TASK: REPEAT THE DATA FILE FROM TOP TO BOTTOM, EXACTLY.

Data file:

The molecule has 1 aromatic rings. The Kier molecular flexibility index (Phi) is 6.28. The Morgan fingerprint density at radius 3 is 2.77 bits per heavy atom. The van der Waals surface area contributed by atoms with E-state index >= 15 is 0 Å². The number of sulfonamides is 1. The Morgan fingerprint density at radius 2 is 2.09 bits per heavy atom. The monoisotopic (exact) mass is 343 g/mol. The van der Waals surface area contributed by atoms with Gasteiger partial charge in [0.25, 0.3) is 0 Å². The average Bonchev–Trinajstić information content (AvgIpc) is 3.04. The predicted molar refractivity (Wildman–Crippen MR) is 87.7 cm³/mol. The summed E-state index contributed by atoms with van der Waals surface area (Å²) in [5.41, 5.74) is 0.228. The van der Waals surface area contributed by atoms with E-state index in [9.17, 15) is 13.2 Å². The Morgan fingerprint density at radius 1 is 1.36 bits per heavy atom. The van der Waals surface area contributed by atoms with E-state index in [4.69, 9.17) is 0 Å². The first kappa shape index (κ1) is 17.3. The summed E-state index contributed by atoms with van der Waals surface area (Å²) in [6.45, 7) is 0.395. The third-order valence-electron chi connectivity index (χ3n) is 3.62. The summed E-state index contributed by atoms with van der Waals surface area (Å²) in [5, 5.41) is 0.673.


The molecule has 1 aromatic rings. The Kier molecular flexibility index (Phi) is 6.28. The Morgan fingerprint density at radius 3 is 2.77 bits per heavy atom. The van der Waals surface area contributed by atoms with E-state index >= 15 is 0 Å². The number of sulfonamides is 1. The Morgan fingerprint density at radius 2 is 2.09 bits per heavy atom. The monoisotopic (exact) mass is 343 g/mol. The van der Waals surface area contributed by atoms with Gasteiger partial charge in [0.25, 0.3) is 0 Å². The average Bonchev–Trinajstić information content (AvgIpc) is 3.04. The predicted molar refractivity (Wildman–Crippen MR) is 87.7 cm³/mol. The summed E-state index contributed by atoms with van der Waals surface area (Å²) in [5.41, 5.74) is 0.228. The van der Waals surface area contributed by atoms with E-state index in [9.17, 15) is 13.2 Å². The Morgan fingerprint density at radius 1 is 1.36 bits per heavy atom. The van der Waals surface area contributed by atoms with E-state index in [4.69, 9.17) is 0 Å². The first kappa shape index (κ1) is 17.3. The summed E-state index contributed by atoms with van der Waals surface area (Å²) in [6.45, 7) is 0.395. The third-order valence-electron chi connectivity index (χ3n) is 3.62. The summed E-state index contributed by atoms with van der Waals surface area (Å²) in [5, 5.41) is 0.673.